RESPONDENT: Weltover, Inc.
LOCATION: Residence of Jacobson
DOCKET NO.: 91-763
DECIDED BY: Rehnquist Court (1991-1993)
LOWER COURT: United States Court of Appeals for the Second Circuit
CITATION: 504 US 607 (1992)
ARGUED: Apr 01, 1992
DECIDED: Jun 12, 1992
Jeffrey P. Minear - Department of Justice, argued the cause for the United States, as amicus curiae supporting respondents
Richard W. Cutler - Argued the cause for the respondents
Richard J. Davis - Argued the cause for the petitioners
Facts of the case
In 1981, Argentina instituted a foreign exchange insurance contract program (FEIC), under which it effectively assumed the risk of currency depreciation in cross-border transactions. When Argentina could not cover the FEIC contracts, it issued "Bonods," which provided for repayment in U.S. dollars through transfer on the market in one of several locations. Subsequently, when Argentina concluded that it lacked sufficient foreign exchange to retire the Bonods, it unilaterally extended the time for payment and offered bondholders substitute instruments as a means of rescheduling the debts. Ultimately, two Panamanian corporations and a Swiss bank brought a breach-of-contract action in Federal District Court. The court denied Argentina's motion to dismiss. In affirming, the Court of Appeals ruled that the District Court had jurisdiction under the Foreign Sovereign Immunities Act of 1976 (FSIA), which subjects foreign states to suit in American courts for acts taken "in connection with a commercial activity" that have "a direct effect in the United States."
Was the Republic of Argentina's default on certain bonds an act taken "in connection with a commercial activity" that had a "direct effect in the United States" so as to subject Argentina to suit in an American court under the Foreign Sovereign Immunities Act of 1976?
Media for Republic of Argentina v. Weltover, Inc.Audio Transcription for Oral Argument - April 01, 1992 in Republic of Argentina v. Weltover, Inc.
Audio Transcription for Opinion Announcement - June 12, 1992 in Republic of Argentina v. Weltover, Inc.
The second case I have to announce is No. 91-763, Republic of Argentina versus Weltover.
That case is here on petitioner for writ of certiorari to the United States Court of Appeals for the Second Circuit.
As part of a plan to stabilize its currency the petitioner, Republic of Argentina, issued bonds called "Bonods" which provided for repayment in United States dollars through transfer on the market in several cities including New York.
At the time the Bonods began to mature, Argentina lack sufficient foreign exchange to retire them and it, therefore, unilaterally extended the time for repayment.
Respondent, bond holders, two Panamanian corporations, and a Swiss bank declined to accept the rescheduling of the debt and insisted on immediate repayment in New York.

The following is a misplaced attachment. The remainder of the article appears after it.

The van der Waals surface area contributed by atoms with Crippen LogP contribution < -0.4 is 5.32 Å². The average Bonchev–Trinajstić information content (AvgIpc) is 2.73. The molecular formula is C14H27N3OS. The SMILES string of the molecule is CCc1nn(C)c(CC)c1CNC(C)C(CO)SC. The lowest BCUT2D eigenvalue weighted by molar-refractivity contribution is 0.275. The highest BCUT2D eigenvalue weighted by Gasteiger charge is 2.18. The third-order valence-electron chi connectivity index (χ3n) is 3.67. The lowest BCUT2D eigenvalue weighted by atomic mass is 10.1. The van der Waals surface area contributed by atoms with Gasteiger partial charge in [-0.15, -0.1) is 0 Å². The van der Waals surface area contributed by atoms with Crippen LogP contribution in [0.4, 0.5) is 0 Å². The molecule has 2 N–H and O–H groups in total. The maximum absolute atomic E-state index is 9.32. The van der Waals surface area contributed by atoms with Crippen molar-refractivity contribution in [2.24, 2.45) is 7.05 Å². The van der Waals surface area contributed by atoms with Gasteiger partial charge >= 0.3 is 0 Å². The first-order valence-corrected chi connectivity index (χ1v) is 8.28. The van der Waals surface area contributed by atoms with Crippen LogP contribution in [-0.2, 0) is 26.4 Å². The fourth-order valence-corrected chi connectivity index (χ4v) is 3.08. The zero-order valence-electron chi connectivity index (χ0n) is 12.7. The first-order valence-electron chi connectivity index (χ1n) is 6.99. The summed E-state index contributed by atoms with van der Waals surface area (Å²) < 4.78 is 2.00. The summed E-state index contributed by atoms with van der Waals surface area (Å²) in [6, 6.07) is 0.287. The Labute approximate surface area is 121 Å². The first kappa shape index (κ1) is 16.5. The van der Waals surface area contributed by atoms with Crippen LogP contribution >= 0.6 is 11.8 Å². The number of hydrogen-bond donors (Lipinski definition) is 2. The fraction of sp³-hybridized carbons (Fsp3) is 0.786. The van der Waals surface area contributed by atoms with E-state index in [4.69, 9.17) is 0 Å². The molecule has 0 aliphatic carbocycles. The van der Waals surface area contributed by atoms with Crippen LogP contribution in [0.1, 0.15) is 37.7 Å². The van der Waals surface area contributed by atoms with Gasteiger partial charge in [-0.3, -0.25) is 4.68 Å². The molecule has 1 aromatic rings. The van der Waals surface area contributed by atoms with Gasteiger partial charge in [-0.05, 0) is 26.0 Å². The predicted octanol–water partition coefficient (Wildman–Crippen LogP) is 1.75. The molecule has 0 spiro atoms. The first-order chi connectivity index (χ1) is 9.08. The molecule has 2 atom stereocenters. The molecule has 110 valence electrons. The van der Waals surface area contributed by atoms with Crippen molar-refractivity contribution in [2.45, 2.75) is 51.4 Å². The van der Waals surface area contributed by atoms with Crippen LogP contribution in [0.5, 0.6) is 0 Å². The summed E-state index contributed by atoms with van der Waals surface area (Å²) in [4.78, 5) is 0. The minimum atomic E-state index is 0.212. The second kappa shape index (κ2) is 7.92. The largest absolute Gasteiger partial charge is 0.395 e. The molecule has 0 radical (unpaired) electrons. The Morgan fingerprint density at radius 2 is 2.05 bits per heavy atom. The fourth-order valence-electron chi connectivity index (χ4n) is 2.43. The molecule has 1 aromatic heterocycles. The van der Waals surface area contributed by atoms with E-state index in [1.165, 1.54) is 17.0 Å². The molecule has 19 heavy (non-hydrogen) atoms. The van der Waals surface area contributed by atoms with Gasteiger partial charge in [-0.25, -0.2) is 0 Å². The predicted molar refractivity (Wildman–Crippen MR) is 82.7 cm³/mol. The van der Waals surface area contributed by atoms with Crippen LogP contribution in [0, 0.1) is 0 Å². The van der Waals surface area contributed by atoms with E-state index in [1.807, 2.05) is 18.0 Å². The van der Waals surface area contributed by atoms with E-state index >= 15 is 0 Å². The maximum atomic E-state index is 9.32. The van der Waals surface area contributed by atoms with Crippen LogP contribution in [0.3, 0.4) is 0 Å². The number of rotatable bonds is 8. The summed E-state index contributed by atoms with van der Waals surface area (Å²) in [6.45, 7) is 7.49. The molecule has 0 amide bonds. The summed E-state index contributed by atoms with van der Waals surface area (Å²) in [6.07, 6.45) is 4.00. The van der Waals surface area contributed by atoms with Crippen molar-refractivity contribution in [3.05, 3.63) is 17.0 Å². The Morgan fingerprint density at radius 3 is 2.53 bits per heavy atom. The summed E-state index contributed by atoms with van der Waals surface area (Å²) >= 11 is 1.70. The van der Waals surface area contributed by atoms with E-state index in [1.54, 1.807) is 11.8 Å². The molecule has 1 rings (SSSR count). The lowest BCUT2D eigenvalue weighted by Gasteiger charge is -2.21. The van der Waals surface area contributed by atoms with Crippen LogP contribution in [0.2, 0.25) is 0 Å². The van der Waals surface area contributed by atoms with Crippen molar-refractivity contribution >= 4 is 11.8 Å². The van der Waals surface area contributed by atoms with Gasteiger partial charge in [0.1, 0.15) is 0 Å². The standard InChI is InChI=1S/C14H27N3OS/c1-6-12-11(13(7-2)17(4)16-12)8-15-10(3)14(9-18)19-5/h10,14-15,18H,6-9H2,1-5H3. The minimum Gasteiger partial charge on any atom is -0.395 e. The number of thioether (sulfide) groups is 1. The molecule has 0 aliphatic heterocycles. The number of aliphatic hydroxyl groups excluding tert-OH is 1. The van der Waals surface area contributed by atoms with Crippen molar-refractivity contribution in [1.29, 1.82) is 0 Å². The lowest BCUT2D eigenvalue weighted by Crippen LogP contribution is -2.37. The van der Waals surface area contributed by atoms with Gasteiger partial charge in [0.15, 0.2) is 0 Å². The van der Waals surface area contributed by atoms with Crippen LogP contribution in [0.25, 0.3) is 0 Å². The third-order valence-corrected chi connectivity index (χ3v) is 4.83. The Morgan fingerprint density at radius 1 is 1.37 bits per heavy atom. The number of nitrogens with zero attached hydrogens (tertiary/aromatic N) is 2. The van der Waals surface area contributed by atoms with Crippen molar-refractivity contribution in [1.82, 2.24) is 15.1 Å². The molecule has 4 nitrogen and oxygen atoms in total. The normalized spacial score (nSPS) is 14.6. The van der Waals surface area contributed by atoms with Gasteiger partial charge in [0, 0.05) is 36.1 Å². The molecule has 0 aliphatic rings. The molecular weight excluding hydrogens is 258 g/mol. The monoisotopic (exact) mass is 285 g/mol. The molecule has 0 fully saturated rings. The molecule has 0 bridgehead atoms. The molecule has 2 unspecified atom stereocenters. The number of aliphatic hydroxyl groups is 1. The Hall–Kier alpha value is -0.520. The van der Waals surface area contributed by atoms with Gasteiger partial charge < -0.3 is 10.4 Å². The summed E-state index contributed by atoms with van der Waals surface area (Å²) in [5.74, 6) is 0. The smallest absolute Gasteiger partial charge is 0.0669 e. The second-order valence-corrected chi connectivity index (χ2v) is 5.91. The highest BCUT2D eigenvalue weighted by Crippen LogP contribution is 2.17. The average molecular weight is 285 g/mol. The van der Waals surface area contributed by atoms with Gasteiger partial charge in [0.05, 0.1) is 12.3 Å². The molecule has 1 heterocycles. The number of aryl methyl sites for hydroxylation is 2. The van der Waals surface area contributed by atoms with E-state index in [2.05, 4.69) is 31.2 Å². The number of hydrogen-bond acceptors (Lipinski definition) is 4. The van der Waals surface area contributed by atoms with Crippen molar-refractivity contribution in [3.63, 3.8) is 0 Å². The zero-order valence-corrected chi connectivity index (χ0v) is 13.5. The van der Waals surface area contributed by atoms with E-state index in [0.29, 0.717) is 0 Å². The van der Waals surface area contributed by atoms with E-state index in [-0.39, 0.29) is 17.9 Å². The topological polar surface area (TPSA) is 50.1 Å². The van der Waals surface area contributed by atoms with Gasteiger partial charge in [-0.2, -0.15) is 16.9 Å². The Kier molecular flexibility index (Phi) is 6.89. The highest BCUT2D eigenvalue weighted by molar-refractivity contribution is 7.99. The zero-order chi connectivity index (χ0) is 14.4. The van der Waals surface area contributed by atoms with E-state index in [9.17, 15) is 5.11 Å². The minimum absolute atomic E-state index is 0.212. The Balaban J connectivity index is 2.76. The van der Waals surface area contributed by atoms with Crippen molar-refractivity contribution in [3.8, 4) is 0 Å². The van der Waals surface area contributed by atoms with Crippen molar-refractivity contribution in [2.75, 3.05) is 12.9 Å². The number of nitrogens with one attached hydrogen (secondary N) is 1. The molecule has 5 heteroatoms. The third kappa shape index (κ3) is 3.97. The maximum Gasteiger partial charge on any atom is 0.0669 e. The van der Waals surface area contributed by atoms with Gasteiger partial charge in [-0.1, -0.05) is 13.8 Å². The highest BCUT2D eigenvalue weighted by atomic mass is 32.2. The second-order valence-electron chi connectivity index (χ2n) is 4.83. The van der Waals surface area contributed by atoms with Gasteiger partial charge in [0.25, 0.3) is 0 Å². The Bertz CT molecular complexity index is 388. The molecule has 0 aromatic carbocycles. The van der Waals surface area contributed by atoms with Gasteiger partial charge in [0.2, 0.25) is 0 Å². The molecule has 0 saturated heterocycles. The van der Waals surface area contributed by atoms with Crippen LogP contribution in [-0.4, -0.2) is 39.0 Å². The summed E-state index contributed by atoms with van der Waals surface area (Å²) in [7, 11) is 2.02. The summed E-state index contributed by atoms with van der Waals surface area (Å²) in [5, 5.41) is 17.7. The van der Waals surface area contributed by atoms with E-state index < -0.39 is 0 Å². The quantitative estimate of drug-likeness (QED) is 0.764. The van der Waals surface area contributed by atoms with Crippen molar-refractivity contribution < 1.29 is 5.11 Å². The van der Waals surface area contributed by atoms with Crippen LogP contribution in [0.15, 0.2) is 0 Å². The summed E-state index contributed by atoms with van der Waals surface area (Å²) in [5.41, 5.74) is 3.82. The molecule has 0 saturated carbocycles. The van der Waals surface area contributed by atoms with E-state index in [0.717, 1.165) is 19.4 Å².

When Argentina refused, respondents brought this breach of contract action in the District Court which denied Argentina's motion to dismiss on grounds of sovereign immunity.
The Court of Appeals affirmed ruling that the District Court had jurisdiction under the commercial exception of the Foreign Sovereign Immunities Act of 1976 which subjects foreign states to suit in United States courts for actions taken "in connection with a commercial activity" if such acts "have a direct affect in the United States."
In an opinion filed today, we affirm that judgment.
In light of the established meaning of the term, commercial, under the restrictive theory of foreign sovereign immunity which the statute codifies, we conclude that when a foreign government acts not as regulator of the market, but in the manner of a private player within the market, its actions are commercial within the meaning of the Act.
Moreover, because the statute provides that the commercial character of an Act is to be determined by reference to its nature rather than its purpose.
The precise question is whether the government's particular actions, whatever the motive behind it might have been, are the type of actions by which a private party engages in commerce.
Here, the Bonods are, in almost all respects, garden-variety debt instruments and even when they are considered in full context, there is nothing about their issuance that is not analogous to a private commercial transaction.
Accordingly, we conclude that the issuance of the Bonods was a commercial activity within the meaning of the Act.
As to whether that commercial activity had a direct effect in the United States as the statute requires, since New York was the place of performance for Argentina?s contractual obligations, the rescheduling of those obligations necessarily had a direct effect in this country.
Money that was supposed to have been delivered to a New York bank was not.
We reject the argument that the direct effect requirement cannot be satisfied where the plaintiffs are all foreign corporations with no other connections to this country, and we also reject the argument that the direct effect must be substantial as opposed to merely more than de minimis.
These limitations simply do not appear in the text of the statute.
For these reasons, there was jurisdiction over respondent's suit and we affirm the judgment of the Court of Appeals.
The decision is unanimous.